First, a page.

Mastering Emotions relies on a variety of primary sources, including slave narratives, diaries, plantation account books, and letters, in order to reconstruct the emotional lives of enslaved people and slaveholders. By viewing emotions as both an analytical tool and a site of contestation between the dispossessed and those who seek to dominate them, this study examines the power dynamics, performances, and competing agendas that appear throughout these records. Even seemingly dispassionate legal documents like slave sales, court records, and wills disclose that members of the planter class used enslaved people to express affection, as enslaved people were often given as gifts to children, brides in particular, in documents that framed the sales as acts of love rather than solely commercial transactions.

There are more challenges when one tries to glean the affective experiences of enslaved people from primary sources, as teaching enslaved people to read or write was prohibited in slave states. Because enslaved people were legally barred from recording their own lives, letters, court testimony, travelogues and other sources from slaveholders, and slave narratives by formerly enslaved authors all offer a window into the thoughts and feelings of enslaved people and free Black people. Of course, slave narratives were written by the fortunate few who managed to escape bondage. Edited and printed by abolitionist publishers and peddled to largely White audiences, slave narratives written before Emancipation were consciously abolitionist texts written with the express goal of provoking antislavery readers' sympathy. Historians long discounted slave narratives in part because they were seen as politically biased, but as Charles T. Davis and Henry Louis Gates, Jr., observe in the introduction to The Slave's Narrative, "No written text is a transparent rendering of 'historical reality,' be that text composed by master or slave."

Like all forms of literature, slave narratives had their own formulas and genre rules that were familiar to their target audience. It is important for historians to read critically and be transparent about how sentimentalism influenced proslavery and antislavery texts. Read in isolation, a formerly enslaved author reminiscing about the heartrending moment when their mother tenderly explained that they could someday be sold might be portraying the story to appeal to sentimental readers. But taken alongside other slave narratives, the fact remains that many enslaved families had such discussions, while other relatives tried to keep enslaved children blissfully unaware of the cruel fates that might await them. By identifying where slave narratives overlap and diverge, it becomes evident that they are simultaneously historical documents, abolitionist pamphlets, literary works, and individual memoirs.

While formerly enslaved authors were knowingly shaping their texts through an antislavery lens, their accounts are nevertheless corroborated by none other than slaveholders themselves. Formerly enslaved people wrote about slaveowners' perception that enslaved people's emotions were less nuanced, that feelings were a means and a motive for punishing enslaved people, that holidays could be used as an affective release valve, and that trust was both fundamental and difficult to forge, and all of that was substantiated by slaveholders in their own letters, account books, journals, and sentimental memoirs. To read slave narratives alongside documents from slaveholders is to see the same types of daily interactions that played out in homes, fields, and slave markets throughout the South from multiple perspectives. As Walter Johnson advises, scholars should therefore use these documents in "juxtaposition . . . to authenticate as well as interrogate one another."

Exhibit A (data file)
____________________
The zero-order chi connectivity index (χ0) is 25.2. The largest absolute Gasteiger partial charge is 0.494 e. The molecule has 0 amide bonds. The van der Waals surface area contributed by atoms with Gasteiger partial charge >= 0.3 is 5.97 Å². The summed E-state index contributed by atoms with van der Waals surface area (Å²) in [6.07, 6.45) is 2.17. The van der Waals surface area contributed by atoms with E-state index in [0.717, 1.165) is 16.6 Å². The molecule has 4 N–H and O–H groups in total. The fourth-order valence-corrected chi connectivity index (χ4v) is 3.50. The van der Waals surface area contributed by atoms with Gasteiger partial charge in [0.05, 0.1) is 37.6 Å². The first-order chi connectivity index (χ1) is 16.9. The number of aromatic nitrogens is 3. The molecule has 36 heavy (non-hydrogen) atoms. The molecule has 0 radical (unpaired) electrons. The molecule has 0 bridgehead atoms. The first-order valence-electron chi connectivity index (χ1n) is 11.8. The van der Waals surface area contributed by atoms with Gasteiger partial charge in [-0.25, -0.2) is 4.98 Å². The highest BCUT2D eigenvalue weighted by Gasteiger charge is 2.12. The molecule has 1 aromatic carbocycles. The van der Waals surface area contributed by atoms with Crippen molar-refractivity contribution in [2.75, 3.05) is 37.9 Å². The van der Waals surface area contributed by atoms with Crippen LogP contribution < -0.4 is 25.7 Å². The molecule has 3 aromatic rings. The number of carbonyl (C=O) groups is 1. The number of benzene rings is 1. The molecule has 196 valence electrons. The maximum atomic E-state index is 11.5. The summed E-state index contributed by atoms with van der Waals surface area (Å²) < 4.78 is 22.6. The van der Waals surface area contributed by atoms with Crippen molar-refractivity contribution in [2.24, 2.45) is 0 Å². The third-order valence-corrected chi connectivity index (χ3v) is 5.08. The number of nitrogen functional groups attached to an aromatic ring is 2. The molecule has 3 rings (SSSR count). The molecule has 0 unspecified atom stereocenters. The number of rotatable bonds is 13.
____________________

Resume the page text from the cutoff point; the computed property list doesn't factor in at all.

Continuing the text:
Scrutinizing texts by slaveholders and enslaved people side by side is also vital to seeing the emotional landscape of the antebellum South in its entirety, because what proslavery authors and planters wrote in defense of the institution did not always reflect their daily practices as slaveholders. For example, the recollections of formerly enslaved people reiterate how frequently and brutally slaveholders and overseers ignored counsel about avoiding emotions while disciplining. Though articles on plantation management, etiquette books, and social pressure might discourage masters from punishing enslaved people in a fit of passion, the law recognized that this occurred nevertheless, sometimes fatally. To that end, South Carolina passed a law in 1821 stating that murdering an enslaved person "in sudden heat and passion is the same as manslaughter," and thus not a felony like premediated murder. Because many planters and overseers did not follow the advice laid out in agricultural journals, it is important to read sources against one another to identify the schism between prescribed feelings and actual emotional practices. Contemporary newspapers and journals, proslavery and antislavery writing, and other forms of prescriptive literature enable historians to compare what slaveholders and enslaved people were advised to do or feel, including suppressing anger, jealousy, or sorrow, with their actual emotional behavior, which was harder to circumscribe.

There is also the question of how to determine the feelings of people who are long dead. Even when writing letters to loved ones or recording thoughts in a private journal, antebellum authors might be performing an idealized self, based on cultural cues and prevailing affective norms. That does not mean that one cannot gain insights from such sources, or that such texts are not capturing authentically felt emotions. Letters and diaries from that era were still meant to be sincere and were intended for an audience of intimates. One cannot know how people genuinely felt in the antebellum South any more than one can know how another person genuinely feels in the present. Instead, using a variety of sources sheds light on the rhetoric used to discuss feelings, what feelings were expected, and what ulterior motives people had to feign in order to conceal specific emotions. Rather than making assumptions about what people felt, or simply highlighting the language of emotions, the study delves into what people thought emotions could actually accomplish.

Emancipation triggered a seismic shift in the emotional landscape of the antebellum South, with long-lasting impacts. The debate over how to emotionally maintain slavery may have been rendered moot with the end of the Civil War, but the conflict over whether or not the emotional strictures governing the South would be based on race or free status had serious connotations, particularly for free Black people. Just as enslaved people chafed against the emotional restrictions of slavery, many free Black people resisted the affective norms imposed during Reconstruction and Jim Crow. Nevertheless, the postwar rise of legal and extralegal attempts to affectively control free Black people underscored the commitment of elite White Southerners in particular to preserving the legacy and the power dynamics of the emotional politics of slavery, by any means necessary.

Notes
Introduction